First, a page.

In local parlance, for a scam to succeed, there must be a mugu, a fall guy. It is to the fall guy Uzoatu addresses his epistle on the very first page. “My Dear Mugu,” he begins, “I know you are dying to be rich. Die no more and live, for this letter will make you rich beyond your wildest dreams.”
It is on this paper promise that the script man launches into a litany of woes that have shaken the Nigerian nation and, by extension, the African continent to its very foundation, “I’ll let you into the spellbinding detail of my deeper-than-skin bond with Michael when we meet at the Waldorf Astoria to spend a bit of the huge fortune accruable to us from this Nigerian saga,” the writer continues on another page. “The main rule of the Nigerian game is that once a deal clicks here you will almost instantly become richer than your peers.”
Masquerade, as Logan points out, was inspired by Frantz Fanon’s book, Black Skin, White Masks, 1967. They settled on the personality of Michael Jackson because he epitomized the “perfect star for our spin-off. His career seems to personify the rise to power of the decadent black elites across newly independent African nations who chose to go on serving white master.”
Fanon himself stated it all too starkly. Black Face, White Masks, the author wrote, was used “to explain the feelings of dependency and inadequacy that Black people experience in a White world. That the divided self-perception of the Black Subject who has lost his native cultural origin, and embraced the culture of the mother country produces an inferiority complex in the mind of the Black Subject, who then will try to appropriate and imitate the culture of the colonizer. Such behavior is more readily evident in upwardly mobile and educated black people who can afford to acquire status symbols within the world of the colonial ecumene, such as an education abroad and mastery of the language of the colonizer, the white masks.”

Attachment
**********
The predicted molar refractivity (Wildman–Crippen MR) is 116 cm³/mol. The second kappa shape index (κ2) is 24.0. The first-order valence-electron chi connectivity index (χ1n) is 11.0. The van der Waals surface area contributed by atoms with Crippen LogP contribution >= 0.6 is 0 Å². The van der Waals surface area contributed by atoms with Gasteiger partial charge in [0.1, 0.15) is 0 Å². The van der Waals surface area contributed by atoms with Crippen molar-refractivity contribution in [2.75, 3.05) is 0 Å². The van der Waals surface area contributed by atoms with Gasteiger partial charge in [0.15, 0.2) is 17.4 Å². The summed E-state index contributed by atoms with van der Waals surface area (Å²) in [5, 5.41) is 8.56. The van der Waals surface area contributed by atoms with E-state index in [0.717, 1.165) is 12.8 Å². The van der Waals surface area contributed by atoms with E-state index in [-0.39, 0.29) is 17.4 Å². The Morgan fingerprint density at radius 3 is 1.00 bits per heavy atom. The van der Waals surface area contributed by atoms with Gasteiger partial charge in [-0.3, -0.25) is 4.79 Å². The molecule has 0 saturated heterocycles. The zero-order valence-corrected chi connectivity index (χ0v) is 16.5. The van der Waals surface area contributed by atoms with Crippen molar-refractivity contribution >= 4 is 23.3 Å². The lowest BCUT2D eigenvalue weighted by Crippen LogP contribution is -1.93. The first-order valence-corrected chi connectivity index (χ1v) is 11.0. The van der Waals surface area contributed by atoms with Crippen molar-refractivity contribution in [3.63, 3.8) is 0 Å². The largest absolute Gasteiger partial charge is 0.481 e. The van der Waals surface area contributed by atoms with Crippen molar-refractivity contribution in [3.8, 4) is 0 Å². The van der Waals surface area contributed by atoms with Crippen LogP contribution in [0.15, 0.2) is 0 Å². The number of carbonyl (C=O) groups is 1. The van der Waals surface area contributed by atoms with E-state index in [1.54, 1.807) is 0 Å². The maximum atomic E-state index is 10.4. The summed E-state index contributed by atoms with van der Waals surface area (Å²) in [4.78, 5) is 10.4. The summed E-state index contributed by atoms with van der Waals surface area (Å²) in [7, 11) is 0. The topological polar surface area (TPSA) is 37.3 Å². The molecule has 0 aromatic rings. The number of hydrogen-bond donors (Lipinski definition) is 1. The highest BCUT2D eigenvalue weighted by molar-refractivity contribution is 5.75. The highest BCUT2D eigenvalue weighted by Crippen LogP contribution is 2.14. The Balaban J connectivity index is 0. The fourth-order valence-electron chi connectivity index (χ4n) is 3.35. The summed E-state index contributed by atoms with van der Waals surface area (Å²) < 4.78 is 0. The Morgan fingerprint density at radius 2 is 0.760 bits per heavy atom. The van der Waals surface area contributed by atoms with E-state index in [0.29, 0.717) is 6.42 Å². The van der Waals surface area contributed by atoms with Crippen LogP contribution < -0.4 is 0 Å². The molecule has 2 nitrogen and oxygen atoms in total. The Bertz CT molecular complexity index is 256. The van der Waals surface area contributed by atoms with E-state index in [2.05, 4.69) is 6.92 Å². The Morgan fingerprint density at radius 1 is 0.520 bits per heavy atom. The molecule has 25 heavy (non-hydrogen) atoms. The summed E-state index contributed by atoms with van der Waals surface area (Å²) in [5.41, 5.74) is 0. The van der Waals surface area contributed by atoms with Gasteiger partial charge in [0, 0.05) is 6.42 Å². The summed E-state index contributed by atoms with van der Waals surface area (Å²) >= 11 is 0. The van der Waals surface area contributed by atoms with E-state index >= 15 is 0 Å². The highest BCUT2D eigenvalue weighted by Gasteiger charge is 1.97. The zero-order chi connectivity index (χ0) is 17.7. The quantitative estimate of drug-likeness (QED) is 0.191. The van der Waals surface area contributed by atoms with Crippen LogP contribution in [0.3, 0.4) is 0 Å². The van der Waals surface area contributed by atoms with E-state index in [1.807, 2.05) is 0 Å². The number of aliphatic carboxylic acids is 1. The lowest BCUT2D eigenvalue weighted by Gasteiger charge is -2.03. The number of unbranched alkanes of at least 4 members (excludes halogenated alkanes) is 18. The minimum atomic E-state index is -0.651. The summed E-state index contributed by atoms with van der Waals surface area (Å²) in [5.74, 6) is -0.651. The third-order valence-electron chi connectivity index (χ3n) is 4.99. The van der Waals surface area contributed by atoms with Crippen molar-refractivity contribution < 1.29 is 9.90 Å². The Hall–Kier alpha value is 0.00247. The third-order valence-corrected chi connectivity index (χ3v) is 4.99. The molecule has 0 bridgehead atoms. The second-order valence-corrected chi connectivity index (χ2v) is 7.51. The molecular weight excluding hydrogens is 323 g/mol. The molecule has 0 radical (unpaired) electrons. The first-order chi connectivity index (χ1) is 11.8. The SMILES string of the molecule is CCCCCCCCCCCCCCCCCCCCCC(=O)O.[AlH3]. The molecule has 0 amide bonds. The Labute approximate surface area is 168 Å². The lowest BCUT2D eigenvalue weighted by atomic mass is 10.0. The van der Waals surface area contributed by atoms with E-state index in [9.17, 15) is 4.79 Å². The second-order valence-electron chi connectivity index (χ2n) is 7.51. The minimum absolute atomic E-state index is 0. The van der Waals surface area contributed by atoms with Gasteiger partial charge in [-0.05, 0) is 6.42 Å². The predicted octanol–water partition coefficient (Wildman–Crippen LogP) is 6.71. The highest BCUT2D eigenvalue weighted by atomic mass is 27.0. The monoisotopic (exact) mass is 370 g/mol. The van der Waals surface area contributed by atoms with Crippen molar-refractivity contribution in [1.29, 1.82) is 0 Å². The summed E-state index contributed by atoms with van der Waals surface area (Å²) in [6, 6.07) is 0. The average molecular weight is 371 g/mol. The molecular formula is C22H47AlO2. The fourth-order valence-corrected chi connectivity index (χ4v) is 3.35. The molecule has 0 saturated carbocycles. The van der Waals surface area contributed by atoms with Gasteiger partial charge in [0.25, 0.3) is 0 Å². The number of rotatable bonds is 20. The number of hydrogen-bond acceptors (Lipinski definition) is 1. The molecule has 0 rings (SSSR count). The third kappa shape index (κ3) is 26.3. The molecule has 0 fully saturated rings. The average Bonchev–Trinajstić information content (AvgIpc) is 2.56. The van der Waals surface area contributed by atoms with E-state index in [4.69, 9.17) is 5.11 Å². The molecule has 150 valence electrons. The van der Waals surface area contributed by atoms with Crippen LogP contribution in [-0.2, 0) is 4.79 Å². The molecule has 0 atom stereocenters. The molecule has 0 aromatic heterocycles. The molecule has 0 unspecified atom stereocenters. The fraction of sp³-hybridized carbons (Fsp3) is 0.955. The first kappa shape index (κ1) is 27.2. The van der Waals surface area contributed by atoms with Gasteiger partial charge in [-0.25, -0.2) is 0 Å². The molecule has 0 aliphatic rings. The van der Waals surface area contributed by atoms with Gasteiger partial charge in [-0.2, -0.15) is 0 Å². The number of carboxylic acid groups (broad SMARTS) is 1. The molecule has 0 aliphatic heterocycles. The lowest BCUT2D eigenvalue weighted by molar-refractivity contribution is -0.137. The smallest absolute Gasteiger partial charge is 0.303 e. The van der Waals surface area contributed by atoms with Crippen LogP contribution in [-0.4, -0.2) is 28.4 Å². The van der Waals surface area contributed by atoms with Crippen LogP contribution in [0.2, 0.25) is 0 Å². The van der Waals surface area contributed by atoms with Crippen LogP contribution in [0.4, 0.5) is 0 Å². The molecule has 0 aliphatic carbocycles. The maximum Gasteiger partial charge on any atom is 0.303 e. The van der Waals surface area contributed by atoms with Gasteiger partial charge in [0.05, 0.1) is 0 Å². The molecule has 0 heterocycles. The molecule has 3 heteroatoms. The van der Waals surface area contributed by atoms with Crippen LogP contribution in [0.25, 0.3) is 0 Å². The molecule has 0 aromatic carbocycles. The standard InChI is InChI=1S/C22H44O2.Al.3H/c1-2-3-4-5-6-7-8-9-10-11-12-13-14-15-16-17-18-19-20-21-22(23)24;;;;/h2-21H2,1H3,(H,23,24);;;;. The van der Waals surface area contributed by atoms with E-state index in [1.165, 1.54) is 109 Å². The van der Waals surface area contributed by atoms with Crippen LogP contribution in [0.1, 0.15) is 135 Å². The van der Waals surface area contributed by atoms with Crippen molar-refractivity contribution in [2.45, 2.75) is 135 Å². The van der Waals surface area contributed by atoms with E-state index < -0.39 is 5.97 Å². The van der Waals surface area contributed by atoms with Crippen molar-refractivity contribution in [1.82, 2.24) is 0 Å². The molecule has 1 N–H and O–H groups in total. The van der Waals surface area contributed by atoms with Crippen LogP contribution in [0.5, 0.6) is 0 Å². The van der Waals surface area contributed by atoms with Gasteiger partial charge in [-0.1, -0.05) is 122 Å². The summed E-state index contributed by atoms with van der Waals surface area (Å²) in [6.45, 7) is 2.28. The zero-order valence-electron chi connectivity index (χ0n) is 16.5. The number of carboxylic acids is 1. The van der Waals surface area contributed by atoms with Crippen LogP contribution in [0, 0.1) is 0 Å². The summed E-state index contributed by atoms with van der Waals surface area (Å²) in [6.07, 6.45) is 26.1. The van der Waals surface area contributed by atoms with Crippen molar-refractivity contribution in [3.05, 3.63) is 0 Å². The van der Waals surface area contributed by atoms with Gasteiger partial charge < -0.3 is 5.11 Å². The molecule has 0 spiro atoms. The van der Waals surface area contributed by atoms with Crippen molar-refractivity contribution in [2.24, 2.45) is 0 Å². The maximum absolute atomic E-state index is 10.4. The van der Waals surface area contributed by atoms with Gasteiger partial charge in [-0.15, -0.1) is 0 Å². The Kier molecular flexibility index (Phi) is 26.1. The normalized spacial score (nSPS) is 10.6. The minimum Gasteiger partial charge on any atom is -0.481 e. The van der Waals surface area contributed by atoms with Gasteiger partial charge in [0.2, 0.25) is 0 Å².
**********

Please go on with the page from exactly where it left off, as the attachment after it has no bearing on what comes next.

Even in their own world, black people, elites, especially, often behaved unapologetically like the former colonialists. As Logan contends on a page he calls “Credits and recriminations from behind the scene,” “The African elite did not become white but in other ways they went even further than the king of pop in reinventing and aggrandizing themselves.”
For example, during the trial of the infamous self-described Field Marshall of Central Africa Republic in Bangui, Jean-Bedel Bokassa, the deposed ruler, arrived in court decked in a field marshal’s uniform, complete with epaulettes and gloved. He was prouder of giving the classical salute of De Gaulle whom he venerated.
One thing the reader cannot understand about Masquerade is who takes the blame most for the great scam. Is it the stupid African who apes the colonizer or the colonizer who plays on his stupidity? After all to perpetrate a scam, there has to be a veneer of greed in both parties.
The book is “an allegorical tale about neo-colonialism,” Logan insists. “It is a far bigger and more profoundly damaging rip-off than all the “419” letters in the world put together.”
The accompanying photographs in Masquerade, all but one shot by Logan, tell a story of Nigeria. For instance, there is a squashed up vehicle lying by the roadside with a telling caption: “A hero made for Nigerian roads.” In another, MJ is seen upside down almost touching the screen of the Benz car in which military head of state, Murtala Mohammed, was shot. There are portraits of his predecessors and successors. The rider is, aptly, “Michael drops in on fellow stars of stage and screen.”
If you think Logan and Uzoatu have really taken you for a ride in Masquerade, take heart because this is deception based on reality.